Presenting key writings of the most important sources of Pythagorean, Platonic and Neoplatonic thought, The Golden Chain defines this philosophy as a spiritual and contemplative way of life that ultimately leads to the vision of God. These writings point to underlying influences from Chaldean, Egyptian, Phoenician and Indian sages, suggesting that the Hellenic wisdom from which all subsequent Western philosophy arose was established upon a perennial philosophy of unchanging metaphysical and divine truths.
The goal of the ancient philosophers was to understand how to live in harmony with nature and to transcend the limitations imposed by sense experience and discursive reasoning.
Plato compares philosophy with preparing for death (Phaedo 67cd) and its goal with becoming like god (Theaetetus 176b). This view of philosophy implies two doctrines central to the Platonic tradition: the immortality of the soul and the community (koinonia) of the human and divine. These ideas were not new with Plato nor did they die with him. It is the nature of the philosophical endeavor to borrow and transform the ideas of others and to pass these ideas on for others to use and adapt.
Plato is arguably the single most important ancient Greek thinker, although his strength lies not merely in his innovation but also, and perhaps especially, in his critical understanding of the philosophical tradition. The Golden Chain provides important texts in the history of Platonism. It begins, perhaps startlingly but certainly correctly, with excerpts about Pythagoras, moves through the Pythagorean tradition, then comes to Plato himself, and continues with excerpts from the major Neoplatonist writers. What unfolds is an evolution of a philosophy, a Platonic philosophy, one that starts before Plato is born and continues to grow after his death—and indeed well beyond the times and writings of the pagan Neoplatonists presented here.
We do not know much about Pythagoras. Given his fame and large numbers of followers, that may seem strange. We know of multiple biographies of him but they are all late and suspect. As is the case with all famous individuals, the history of Pythagoras took on a life of its own.
Stories of miracles, of divine genealogy, and of superhuman wisdom became associated with the philosopher. Making the matter murkier, others began writing treatises under his name. It is therefore very difficult to separate truth from fiction, Pythagoras' doctrine from later additions.
This wealth of information, however, is not so troubling. All philosophy evolves over time, but there are kernels of original doctrines present. We may not know precisely what Pythagoras taught his students, but we can be sure that his teachings included the soul's immortality, the cycle of birth, and the existence and beneficence of the gods.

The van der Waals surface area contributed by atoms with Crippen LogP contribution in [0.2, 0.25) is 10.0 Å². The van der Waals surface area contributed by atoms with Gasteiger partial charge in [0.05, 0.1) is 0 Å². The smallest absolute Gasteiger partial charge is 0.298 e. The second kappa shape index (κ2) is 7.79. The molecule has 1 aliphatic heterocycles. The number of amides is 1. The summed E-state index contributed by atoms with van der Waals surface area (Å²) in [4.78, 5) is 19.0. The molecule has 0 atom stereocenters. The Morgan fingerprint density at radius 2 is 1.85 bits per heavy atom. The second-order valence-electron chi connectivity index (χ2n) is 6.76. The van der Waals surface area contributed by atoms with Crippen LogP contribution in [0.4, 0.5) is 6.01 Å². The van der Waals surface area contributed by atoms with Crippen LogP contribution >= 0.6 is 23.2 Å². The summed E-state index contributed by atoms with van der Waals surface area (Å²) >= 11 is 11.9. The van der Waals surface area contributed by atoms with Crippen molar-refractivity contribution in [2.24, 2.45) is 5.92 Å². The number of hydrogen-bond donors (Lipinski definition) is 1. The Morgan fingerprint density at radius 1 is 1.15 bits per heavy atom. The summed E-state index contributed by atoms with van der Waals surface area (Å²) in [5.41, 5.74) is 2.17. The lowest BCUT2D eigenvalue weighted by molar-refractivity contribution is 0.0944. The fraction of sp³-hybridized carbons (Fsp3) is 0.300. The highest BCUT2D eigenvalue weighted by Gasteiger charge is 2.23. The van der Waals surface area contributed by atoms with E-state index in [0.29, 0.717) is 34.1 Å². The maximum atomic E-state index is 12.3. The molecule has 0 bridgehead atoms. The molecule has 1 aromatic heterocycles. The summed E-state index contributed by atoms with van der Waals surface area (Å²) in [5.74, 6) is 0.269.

About the Author
Dr. Algis Uzdavinys is a research fellow at the Institute of Art and Culture, and the Institutes of Philosophy and Sociology at the Lithuanian Academy of Science in Vilnius, Lithuania. He is a published scholar in English, French and his native Lithuanian. He has translated the works of Frithjof Schuon, Ananda Coomaraswamy and Plotinus into Russian and Lithuanian. Dr. Uzdavinys' work regularly featured in journals such as Sophia and Sacred Web.
"This Anthology will be very precious for the serious scholars and students of philosophy, because it comprises in one volume rare Platonic, Neo-Platonic, Pythagorean and Neo-Pythagorean texts, which constitute a truly golden chain of philosophic wisdom. There was a time when Plato and Platonism were considered as synonymous with Hellenic philosophia, understood as the love of wisdom, which was expressed in theoria and, especially, in praxis, as a way of perfecting the human soul and its noetic life. Pythagoras and Socrates were acknowledged as predecessors of Plato, while succeeding generations of philosophers, including Aristotle, were seen as precious links in this continuous golden chain of wisdom.
This concatenation lasted for more than a millennium, until fanaticism broke it in 529 B.C., when Justinian closed down the philosophical schools in Athens. Since that time Hellenic philosophy was forced to lead an atrophic existence and to serve successively such alien masters as dogmatic theology, scientific technology and political ideology. As a result of this long enslavement, the "philosophy" of our times, especially in the West, has become a false homonym, that is an amorphous, confused, disoriented and petty sophistry. Of course, it is not what it used to be, a path to lead the philosopher's soul and mind to their divine perfection.
There is hope, then, that the present Anthology will help some serious and curious students of philosophy to rediscover, reconnect with, and revive the lost spirit of Platonic philosophy as a way of taking care of and perfecting the human soul in the Socratic manner. With the re-emergence of religious fanaticism and its concomitant terrorism, this Hellenic wisdom of reason and tolerance will be needed more than ever before." - Christos Evangeliou